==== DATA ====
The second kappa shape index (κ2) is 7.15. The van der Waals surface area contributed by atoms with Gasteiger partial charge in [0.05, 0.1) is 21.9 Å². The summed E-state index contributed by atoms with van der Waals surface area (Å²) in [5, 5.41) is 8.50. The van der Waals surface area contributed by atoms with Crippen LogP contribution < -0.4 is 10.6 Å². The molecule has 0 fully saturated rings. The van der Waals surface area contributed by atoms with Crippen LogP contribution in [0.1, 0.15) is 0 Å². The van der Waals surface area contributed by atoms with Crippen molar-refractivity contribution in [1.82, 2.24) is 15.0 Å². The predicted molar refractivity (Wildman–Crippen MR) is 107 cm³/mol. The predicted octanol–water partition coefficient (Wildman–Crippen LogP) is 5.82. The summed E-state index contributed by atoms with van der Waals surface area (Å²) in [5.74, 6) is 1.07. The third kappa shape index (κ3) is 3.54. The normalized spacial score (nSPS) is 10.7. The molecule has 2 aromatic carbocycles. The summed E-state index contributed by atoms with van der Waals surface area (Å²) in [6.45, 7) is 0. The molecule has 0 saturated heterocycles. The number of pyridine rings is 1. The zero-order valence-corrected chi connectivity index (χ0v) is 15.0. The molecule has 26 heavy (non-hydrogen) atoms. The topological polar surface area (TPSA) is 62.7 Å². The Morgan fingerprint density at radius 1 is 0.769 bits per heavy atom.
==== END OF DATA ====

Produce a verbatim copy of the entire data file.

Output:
The second kappa shape index (κ2) is 7.15. The van der Waals surface area contributed by atoms with Gasteiger partial charge in [0.05, 0.1) is 21.9 Å². The summed E-state index contributed by atoms with van der Waals surface area (Å²) in [5, 5.41) is 8.50. The van der Waals surface area contributed by atoms with Crippen LogP contribution < -0.4 is 10.6 Å². The molecule has 0 fully saturated rings. The van der Waals surface area contributed by atoms with Crippen LogP contribution in [0.1, 0.15) is 0 Å². The van der Waals surface area contributed by atoms with Crippen molar-refractivity contribution in [1.82, 2.24) is 15.0 Å². The predicted molar refractivity (Wildman–Crippen MR) is 107 cm³/mol. The predicted octanol–water partition coefficient (Wildman–Crippen LogP) is 5.82. The summed E-state index contributed by atoms with van der Waals surface area (Å²) in [5.74, 6) is 1.07. The third kappa shape index (κ3) is 3.54. The normalized spacial score (nSPS) is 10.7. The molecule has 2 aromatic carbocycles. The summed E-state index contributed by atoms with van der Waals surface area (Å²) in [6.45, 7) is 0. The molecule has 0 saturated heterocycles. The number of pyridine rings is 1. The zero-order valence-corrected chi connectivity index (χ0v) is 15.0. The molecule has 26 heavy (non-hydrogen) atoms. The topological polar surface area (TPSA) is 62.7 Å². The Morgan fingerprint density at radius 1 is 0.769 bits per heavy atom.